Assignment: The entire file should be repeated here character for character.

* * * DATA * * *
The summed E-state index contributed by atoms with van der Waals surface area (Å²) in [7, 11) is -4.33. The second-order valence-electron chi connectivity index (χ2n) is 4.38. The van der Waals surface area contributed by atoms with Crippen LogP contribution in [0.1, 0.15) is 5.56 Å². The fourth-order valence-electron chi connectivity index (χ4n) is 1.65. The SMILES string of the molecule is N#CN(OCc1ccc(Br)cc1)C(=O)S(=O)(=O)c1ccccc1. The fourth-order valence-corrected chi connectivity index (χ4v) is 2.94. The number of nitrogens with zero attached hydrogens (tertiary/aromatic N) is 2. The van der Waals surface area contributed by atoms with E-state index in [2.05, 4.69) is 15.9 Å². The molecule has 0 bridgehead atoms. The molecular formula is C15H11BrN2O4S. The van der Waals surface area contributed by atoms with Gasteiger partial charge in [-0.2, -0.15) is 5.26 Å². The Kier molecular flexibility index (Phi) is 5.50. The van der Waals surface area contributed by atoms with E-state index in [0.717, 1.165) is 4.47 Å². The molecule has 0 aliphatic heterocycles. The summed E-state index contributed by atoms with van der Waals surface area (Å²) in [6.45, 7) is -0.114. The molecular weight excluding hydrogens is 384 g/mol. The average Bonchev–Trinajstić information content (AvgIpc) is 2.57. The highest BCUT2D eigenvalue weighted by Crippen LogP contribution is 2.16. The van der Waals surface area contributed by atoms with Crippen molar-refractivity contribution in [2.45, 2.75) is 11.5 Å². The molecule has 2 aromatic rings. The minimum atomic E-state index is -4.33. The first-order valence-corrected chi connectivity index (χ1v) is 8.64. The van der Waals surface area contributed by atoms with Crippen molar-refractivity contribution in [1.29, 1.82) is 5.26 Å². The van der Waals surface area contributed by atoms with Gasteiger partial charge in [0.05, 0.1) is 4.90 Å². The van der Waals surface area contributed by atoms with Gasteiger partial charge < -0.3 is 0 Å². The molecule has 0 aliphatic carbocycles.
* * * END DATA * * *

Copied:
The summed E-state index contributed by atoms with van der Waals surface area (Å²) in [7, 11) is -4.33. The second-order valence-electron chi connectivity index (χ2n) is 4.38. The van der Waals surface area contributed by atoms with Crippen LogP contribution in [0.1, 0.15) is 5.56 Å². The fourth-order valence-electron chi connectivity index (χ4n) is 1.65. The SMILES string of the molecule is N#CN(OCc1ccc(Br)cc1)C(=O)S(=O)(=O)c1ccccc1. The fourth-order valence-corrected chi connectivity index (χ4v) is 2.94. The number of nitrogens with zero attached hydrogens (tertiary/aromatic N) is 2. The van der Waals surface area contributed by atoms with E-state index in [2.05, 4.69) is 15.9 Å². The molecule has 0 bridgehead atoms. The molecular formula is C15H11BrN2O4S. The van der Waals surface area contributed by atoms with Gasteiger partial charge in [-0.2, -0.15) is 5.26 Å². The Kier molecular flexibility index (Phi) is 5.50. The van der Waals surface area contributed by atoms with E-state index in [0.717, 1.165) is 4.47 Å². The molecule has 0 aliphatic heterocycles. The summed E-state index contributed by atoms with van der Waals surface area (Å²) in [6.45, 7) is -0.114. The molecular weight excluding hydrogens is 384 g/mol. The average Bonchev–Trinajstić information content (AvgIpc) is 2.57. The highest BCUT2D eigenvalue weighted by Crippen LogP contribution is 2.16. The van der Waals surface area contributed by atoms with Crippen molar-refractivity contribution in [2.45, 2.75) is 11.5 Å². The molecule has 2 aromatic rings. The minimum atomic E-state index is -4.33. The first-order valence-corrected chi connectivity index (χ1v) is 8.64. The van der Waals surface area contributed by atoms with Crippen molar-refractivity contribution in [1.29, 1.82) is 5.26 Å². The van der Waals surface area contributed by atoms with Gasteiger partial charge in [0.05, 0.1) is 4.90 Å². The van der Waals surface area contributed by atoms with Gasteiger partial charge < -0.3 is 0 Å². The molecule has 0 aliphatic carbocycles.